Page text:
Bank of England keeps interest rates on hold, but shows signs of cuts to come

Governor Andrew Bailey said things are ‘moving in the right direction’.

August Graham
Thursday 21 March 2024 15:53 GMT
The Bank of England meets several times a year to set interest rates. (Yui Mok/PA)
The Bank of England meets several times a year to set interest rates. (Yui Mok/PA) (PA Wire)

The Bank of England has voted to keep interest rates unchanged, but showed what was perhaps the clearest sign in years that cuts could come in the months ahead.

Bank governor Andrew Bailey said the economy is “not yet at the point” where rates can be lowered, but things are “moving in the right direction”.

For the first time since September 2021, no-one on the nine-person decision-making body that sets interest rates voted for an increase.

Eight members of the Monetary Policy Committee (MPC) said rates should be kept at the current 5.25% level at least until it meets next time.

While a vote to keep rates steady had been widely expected, in a surprise move two members who last month voted to keep hiking rates changed their minds.

“In recent weeks we’ve seen further encouraging signs that inflation is coming down. We’ve held rates again today at 5.25% because we need to be sure that inflation will fall back to our 2% target and stay there,” Mr Bailey said.

“We’re not yet at the point where we can cut interest rates, but things are moving in the right direction.”

Jonathan Haskell and Catherine Mann had in February’s meeting argued that rates should rise to 5.5%, but on Thursday they joined the majority to vote for 5.25%.

One member of the committee, Swati Dhingra, voted to cut rates to 5%, repeating her vote from last month.

Every time the MPC meets, economists analyse the exact words it uses to see what has changed since last time.

This time much of the language was unchanged, but the Bank did say rates are “bearing down on inflationary pressures”.

The Bank is tasked to keep inflation under control, and interest rates are its main tool to do so. When rates go up, it tends to put downwards pressure on inflation.

Inflation, measured by the Consumer Prices Index, has been very high in the last two years for a series of reasons including Russia’s invasion of Ukraine.

Data released on Wednesday by the Office for National Statistics showed inflation reached 3.4% in February, its lowest point since 2021.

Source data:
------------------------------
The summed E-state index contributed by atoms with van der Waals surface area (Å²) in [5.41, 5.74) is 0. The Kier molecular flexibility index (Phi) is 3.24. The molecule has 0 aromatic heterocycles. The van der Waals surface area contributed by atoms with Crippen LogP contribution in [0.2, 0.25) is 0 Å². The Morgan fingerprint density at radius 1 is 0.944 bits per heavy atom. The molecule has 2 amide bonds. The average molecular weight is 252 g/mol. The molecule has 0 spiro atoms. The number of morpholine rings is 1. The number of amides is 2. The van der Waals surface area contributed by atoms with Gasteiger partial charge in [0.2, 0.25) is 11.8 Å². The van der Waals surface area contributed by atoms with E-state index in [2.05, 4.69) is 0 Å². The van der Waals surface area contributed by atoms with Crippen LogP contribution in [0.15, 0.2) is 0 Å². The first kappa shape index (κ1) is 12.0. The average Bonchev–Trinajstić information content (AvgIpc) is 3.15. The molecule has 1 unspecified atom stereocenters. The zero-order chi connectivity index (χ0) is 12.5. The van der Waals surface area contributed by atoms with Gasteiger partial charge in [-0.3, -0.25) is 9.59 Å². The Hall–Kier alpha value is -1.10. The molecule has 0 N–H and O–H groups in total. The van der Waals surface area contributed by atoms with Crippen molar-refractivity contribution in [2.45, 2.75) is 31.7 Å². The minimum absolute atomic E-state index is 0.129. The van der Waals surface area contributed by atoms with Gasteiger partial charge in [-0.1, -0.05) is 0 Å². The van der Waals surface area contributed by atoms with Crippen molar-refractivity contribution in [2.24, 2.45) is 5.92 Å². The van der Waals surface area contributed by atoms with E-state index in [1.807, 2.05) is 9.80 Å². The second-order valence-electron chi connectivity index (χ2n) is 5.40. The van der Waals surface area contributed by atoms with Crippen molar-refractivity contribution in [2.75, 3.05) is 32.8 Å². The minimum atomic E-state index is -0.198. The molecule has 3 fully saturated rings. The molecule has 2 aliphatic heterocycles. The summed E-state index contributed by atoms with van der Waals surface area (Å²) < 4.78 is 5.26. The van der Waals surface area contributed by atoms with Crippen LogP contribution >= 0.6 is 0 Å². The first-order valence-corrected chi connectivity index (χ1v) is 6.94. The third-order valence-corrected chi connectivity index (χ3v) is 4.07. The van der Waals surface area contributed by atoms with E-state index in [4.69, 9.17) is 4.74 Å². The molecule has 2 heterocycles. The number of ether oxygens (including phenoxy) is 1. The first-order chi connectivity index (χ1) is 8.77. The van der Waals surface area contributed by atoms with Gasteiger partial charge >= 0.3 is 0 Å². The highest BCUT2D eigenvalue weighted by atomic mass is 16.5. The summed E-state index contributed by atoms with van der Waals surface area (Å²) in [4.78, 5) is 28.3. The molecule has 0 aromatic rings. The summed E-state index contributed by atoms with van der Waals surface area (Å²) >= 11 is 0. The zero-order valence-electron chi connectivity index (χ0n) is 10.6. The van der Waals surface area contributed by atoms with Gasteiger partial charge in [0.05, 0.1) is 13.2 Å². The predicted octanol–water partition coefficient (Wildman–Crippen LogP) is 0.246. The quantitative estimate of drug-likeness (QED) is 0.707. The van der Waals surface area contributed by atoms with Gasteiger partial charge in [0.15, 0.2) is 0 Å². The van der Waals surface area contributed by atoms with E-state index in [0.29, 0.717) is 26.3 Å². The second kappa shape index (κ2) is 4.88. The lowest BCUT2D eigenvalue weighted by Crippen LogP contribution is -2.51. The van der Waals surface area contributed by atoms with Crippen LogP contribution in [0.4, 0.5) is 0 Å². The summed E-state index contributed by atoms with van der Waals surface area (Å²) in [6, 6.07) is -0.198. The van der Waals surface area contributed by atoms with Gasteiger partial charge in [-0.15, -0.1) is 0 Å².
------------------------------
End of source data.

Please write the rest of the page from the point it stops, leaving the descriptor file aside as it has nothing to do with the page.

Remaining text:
The data also showed inflation in the services sector, in the Bank’s words, “remains elevated at 6.1%”.

And despite the slowdown in inflation, “key indicators of inflation persistence remained elevated”, the Bank said.

At the MPC’s meeting there had been some disagreement within the eight-person majority which voted to keep rates unchanged.

One group in the majority thought interest rates were “having a material impact in reducing the more persistent and slower-moving components of inflation”.

But on the other end there was a group who thought “wage growth remained too high” and there are just “limited signs” that services inflation would return to the 2% target “sufficiently rapidly”.

Among these, “members (were) differing on the extent of evidence that was likely to be needed” before they started cutting rates.

Ms Dhingra argued “consumer price inflation was already, and had been for some time, on a firm downward trajectory”.

Speaking to broadcasters later in the day, Mr Bailey said: “Inflation has come down. It’s come down as we expected.

“But we have still got some way to go, particularly with what I call the more persistent bits of inflation.

“That’s particularly the services element – it’s about half the total basket of prices – that’s still at 6%.

“Now, we don’t need to see it come all the way down to a sustainable level consistent with the target, but we do need to see further progress.

“But I do want to give this message very strongly, we’ve had very encouraging and good news so I think we can say we’re on the way.”

Thank you for registering

Please refresh the page or navigate to another page on the site to be automatically logged inPlease refresh your browser to be logged in